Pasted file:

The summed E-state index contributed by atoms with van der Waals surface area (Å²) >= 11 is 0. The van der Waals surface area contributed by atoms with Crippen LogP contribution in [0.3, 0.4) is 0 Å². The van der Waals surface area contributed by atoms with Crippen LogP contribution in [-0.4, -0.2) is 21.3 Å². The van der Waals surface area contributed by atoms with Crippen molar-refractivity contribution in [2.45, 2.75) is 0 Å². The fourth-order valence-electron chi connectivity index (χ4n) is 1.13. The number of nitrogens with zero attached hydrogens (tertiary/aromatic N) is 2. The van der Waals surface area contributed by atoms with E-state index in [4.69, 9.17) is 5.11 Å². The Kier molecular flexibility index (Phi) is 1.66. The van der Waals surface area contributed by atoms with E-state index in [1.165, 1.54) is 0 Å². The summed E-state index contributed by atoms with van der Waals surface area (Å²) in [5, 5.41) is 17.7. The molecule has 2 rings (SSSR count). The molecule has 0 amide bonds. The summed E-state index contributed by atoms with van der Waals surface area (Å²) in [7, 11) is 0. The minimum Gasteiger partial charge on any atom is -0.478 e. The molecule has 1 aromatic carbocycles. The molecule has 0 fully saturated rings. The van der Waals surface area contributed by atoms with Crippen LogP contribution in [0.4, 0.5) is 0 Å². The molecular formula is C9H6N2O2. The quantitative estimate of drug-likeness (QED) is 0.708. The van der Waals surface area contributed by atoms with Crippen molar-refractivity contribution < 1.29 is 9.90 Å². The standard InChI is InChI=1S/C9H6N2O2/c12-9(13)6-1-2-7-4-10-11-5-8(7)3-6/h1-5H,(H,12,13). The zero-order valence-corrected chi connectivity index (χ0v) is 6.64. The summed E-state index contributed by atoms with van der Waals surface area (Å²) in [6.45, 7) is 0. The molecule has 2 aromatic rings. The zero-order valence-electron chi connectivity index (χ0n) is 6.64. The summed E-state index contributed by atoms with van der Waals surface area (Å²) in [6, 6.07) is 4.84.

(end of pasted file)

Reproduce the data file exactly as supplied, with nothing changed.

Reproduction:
The summed E-state index contributed by atoms with van der Waals surface area (Å²) >= 11 is 0. The van der Waals surface area contributed by atoms with Crippen LogP contribution in [0.3, 0.4) is 0 Å². The van der Waals surface area contributed by atoms with Crippen LogP contribution in [-0.4, -0.2) is 21.3 Å². The van der Waals surface area contributed by atoms with Crippen molar-refractivity contribution in [2.45, 2.75) is 0 Å². The fourth-order valence-electron chi connectivity index (χ4n) is 1.13. The number of nitrogens with zero attached hydrogens (tertiary/aromatic N) is 2. The van der Waals surface area contributed by atoms with E-state index in [4.69, 9.17) is 5.11 Å². The Kier molecular flexibility index (Phi) is 1.66. The van der Waals surface area contributed by atoms with E-state index in [1.165, 1.54) is 0 Å². The summed E-state index contributed by atoms with van der Waals surface area (Å²) in [5, 5.41) is 17.7. The molecule has 2 rings (SSSR count). The molecule has 0 amide bonds. The summed E-state index contributed by atoms with van der Waals surface area (Å²) in [7, 11) is 0. The minimum Gasteiger partial charge on any atom is -0.478 e. The molecule has 1 aromatic carbocycles. The molecule has 0 fully saturated rings. The van der Waals surface area contributed by atoms with Crippen LogP contribution in [0.4, 0.5) is 0 Å². The molecular formula is C9H6N2O2. The quantitative estimate of drug-likeness (QED) is 0.708. The van der Waals surface area contributed by atoms with Crippen molar-refractivity contribution < 1.29 is 9.90 Å². The standard InChI is InChI=1S/C9H6N2O2/c12-9(13)6-1-2-7-4-10-11-5-8(7)3-6/h1-5H,(H,12,13). The zero-order valence-corrected chi connectivity index (χ0v) is 6.64. The summed E-state index contributed by atoms with van der Waals surface area (Å²) in [6.45, 7) is 0. The molecule has 2 aromatic rings. The zero-order valence-electron chi connectivity index (χ0n) is 6.64. The summed E-state index contributed by atoms with van der Waals surface area (Å²) in [6, 6.07) is 4.84.